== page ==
The declaration of War on Terror in 2001 was enthusiastically greeted by a more-than-usually jingoistic American population rallying around the flag after September 11th. George W Bush’s sky-high approval ratings granted him wide latitude to engage with ‘terrorists’ (and other members of the ‘axis of evil’) around the world, notably in Afghanistan and Iraq. While Bush’s popularity, and that of the wars he started, waned over time, the willingness of the United States to identify and strike terrorist around the globe only expanded with the expanded use of unmanned aerial vehicles (UAVs), more commonly referred to as ‘drones’. Drone warfare, though frequently decried for its secrecy, lack of clear rules of engagement, and propensity to kill civilians, was utilized by President Bush but grew into a major feature of the Obama and Trump presidencies. Its persistence, as well as the apparently endless occupation of Afghanistan, became a symbol for many of the similarities between the two parties when it came to the use of American military force, some, like Glenn Greenwald, have used drone warfare and belligerent foreign policy (along with issues like privacy and criminal justice) to argue that indeed there is little significant difference between Democrats and Republicans. It became ‘common knowledge’ that no matter what party was in power, drones would be used to kill throughout the world, with little accountability, and American foreign policy would adopt a generally bellicose tone.
Then something unexpected happened—Biden stopped using drones. For many months in 2021, drone warfare ceased entirely. While strikes have since been used, including a tragic, panicked strike that killed many innocents in Kabul, their number and death toll have dropped precipitously. Airwars, an organization dedicated to tracking civilian deaths in these kinds of strikes, has noted 2021 as the lowest cumulative total of US-caused civilian air strike casualties since 2006. Another reminder of the War on Terror, the stationing of US troops in Afghanistan to fight the Taliban, also ended in Biden’s first year as president, as those soldiers—and tens of thousands of civilians—were withdrawn in an evacuation that was itself broadly criticized as being disorganized or too hurried.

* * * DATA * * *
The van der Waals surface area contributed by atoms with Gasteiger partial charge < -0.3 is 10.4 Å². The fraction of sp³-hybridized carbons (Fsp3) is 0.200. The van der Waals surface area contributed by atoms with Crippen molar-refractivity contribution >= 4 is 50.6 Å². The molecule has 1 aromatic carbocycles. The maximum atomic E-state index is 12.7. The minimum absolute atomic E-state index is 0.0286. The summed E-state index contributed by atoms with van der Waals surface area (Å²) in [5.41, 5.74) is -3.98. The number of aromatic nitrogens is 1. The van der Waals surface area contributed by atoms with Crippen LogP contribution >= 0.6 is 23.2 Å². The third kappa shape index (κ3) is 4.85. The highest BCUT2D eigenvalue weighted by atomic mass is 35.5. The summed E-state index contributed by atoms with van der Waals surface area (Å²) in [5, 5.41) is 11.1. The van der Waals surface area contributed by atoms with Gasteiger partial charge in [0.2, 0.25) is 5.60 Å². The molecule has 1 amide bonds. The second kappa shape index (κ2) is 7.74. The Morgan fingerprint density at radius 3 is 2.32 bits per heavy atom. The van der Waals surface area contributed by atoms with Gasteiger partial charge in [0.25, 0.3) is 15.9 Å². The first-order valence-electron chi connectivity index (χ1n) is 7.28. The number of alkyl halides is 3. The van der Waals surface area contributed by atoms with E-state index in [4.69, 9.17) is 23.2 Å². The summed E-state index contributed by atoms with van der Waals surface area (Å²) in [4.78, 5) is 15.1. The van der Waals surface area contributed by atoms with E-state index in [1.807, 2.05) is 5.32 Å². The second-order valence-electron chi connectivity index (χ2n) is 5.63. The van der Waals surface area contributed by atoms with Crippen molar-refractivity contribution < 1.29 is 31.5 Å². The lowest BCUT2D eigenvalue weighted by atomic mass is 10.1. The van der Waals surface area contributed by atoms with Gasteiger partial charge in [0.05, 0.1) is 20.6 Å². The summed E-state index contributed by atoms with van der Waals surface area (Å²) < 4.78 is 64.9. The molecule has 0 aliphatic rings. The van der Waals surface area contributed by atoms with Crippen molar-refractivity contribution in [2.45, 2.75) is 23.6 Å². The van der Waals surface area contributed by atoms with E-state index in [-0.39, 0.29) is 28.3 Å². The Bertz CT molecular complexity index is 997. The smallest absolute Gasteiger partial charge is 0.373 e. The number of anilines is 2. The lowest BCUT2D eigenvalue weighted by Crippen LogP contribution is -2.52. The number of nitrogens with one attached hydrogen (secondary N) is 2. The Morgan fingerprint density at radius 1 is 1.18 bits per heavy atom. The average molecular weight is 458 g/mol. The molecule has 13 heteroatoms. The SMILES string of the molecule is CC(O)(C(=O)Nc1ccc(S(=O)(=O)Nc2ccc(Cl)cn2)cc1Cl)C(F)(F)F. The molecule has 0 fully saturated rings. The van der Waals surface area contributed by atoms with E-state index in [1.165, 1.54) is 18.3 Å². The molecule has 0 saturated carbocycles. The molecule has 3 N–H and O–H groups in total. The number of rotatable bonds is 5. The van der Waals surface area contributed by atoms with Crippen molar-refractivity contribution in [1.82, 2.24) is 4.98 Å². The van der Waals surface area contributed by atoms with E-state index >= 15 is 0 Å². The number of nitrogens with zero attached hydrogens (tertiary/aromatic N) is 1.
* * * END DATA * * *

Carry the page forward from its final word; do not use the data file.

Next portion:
Outside the direct involvement of American troops, Biden has also overseen the curtailment of military conflict involving US allies. The horrific but often overlooked war in Yemen has reached a long term ceasefire, which means that desperately needed supplies have started flowing again into Northern Yemen through the Port of Hodeidah. Prior to the ceasefire, the UN had anticipated tens of thousands of deaths would result from the continued closure of the port; now, likely due to Biden’s pressure on the Saudi government, many lives will be saved. Further, Biden has chosen to pursue a re-establishment of the JCPOA, an agreement to maintain peace with Iran, and has entered into active negotiations on the matter—just a handful of years after his predecessor ripped up the agreement and killed Iran’s top general.
Finally, in the largest war of our time, the Russian invasion of Ukraine, Biden has stubbornly insisted his top priority is to avoid direct conflict between US and Russian troops. The Pentagon withdrew all of its troops, who had been on an extended mission training Ukrainians, from the country in expectation of the invasion (even as Russia and many commentators insisted such an attack would never happen), clearing the way for Russia to assault Ukraine without the danger of US casualties creating a clamor for more escalation. The State Department has cautiously put limits on the weapons given to the Ukrainian government and on how those weapons may be used. While this has limited Ukraine’s ability to respond to Russian’s devastating cruise missile attacks, it has also avoided scenes of Russian civilian casualties inflicted by American weapons—further sidestepping the possibility of direct confrontation between powers.